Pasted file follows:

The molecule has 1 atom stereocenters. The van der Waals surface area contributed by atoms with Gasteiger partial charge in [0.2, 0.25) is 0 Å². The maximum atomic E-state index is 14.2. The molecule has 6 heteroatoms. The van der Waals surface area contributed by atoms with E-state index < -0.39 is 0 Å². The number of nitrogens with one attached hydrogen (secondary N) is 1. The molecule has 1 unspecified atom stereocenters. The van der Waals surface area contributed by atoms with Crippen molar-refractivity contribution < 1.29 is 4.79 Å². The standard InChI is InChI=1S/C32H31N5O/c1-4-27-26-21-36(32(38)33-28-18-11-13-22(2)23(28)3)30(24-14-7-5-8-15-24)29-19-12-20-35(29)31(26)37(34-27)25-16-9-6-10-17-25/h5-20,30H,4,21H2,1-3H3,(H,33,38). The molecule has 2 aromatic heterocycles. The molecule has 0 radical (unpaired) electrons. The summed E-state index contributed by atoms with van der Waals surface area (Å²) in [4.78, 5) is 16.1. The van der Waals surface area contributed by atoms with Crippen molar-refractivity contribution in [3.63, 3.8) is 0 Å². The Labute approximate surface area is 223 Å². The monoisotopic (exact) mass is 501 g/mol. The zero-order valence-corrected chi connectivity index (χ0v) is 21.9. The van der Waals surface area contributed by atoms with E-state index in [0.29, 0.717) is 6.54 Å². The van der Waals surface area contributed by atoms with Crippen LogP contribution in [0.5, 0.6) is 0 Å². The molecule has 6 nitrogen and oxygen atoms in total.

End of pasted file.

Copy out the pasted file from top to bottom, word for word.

The molecule has 1 atom stereocenters. The van der Waals surface area contributed by atoms with Gasteiger partial charge in [0.2, 0.25) is 0 Å². The maximum atomic E-state index is 14.2. The molecule has 6 heteroatoms. The van der Waals surface area contributed by atoms with E-state index < -0.39 is 0 Å². The number of nitrogens with one attached hydrogen (secondary N) is 1. The molecule has 1 unspecified atom stereocenters. The van der Waals surface area contributed by atoms with Crippen molar-refractivity contribution < 1.29 is 4.79 Å². The standard InChI is InChI=1S/C32H31N5O/c1-4-27-26-21-36(32(38)33-28-18-11-13-22(2)23(28)3)30(24-14-7-5-8-15-24)29-19-12-20-35(29)31(26)37(34-27)25-16-9-6-10-17-25/h5-20,30H,4,21H2,1-3H3,(H,33,38). The molecule has 2 aromatic heterocycles. The molecule has 0 radical (unpaired) electrons. The summed E-state index contributed by atoms with van der Waals surface area (Å²) in [4.78, 5) is 16.1. The van der Waals surface area contributed by atoms with Crippen molar-refractivity contribution in [3.63, 3.8) is 0 Å². The Labute approximate surface area is 223 Å². The monoisotopic (exact) mass is 501 g/mol. The zero-order valence-corrected chi connectivity index (χ0v) is 21.9. The van der Waals surface area contributed by atoms with E-state index in [0.29, 0.717) is 6.54 Å². The van der Waals surface area contributed by atoms with Crippen LogP contribution in [0.5, 0.6) is 0 Å². The molecule has 6 nitrogen and oxygen atoms in total.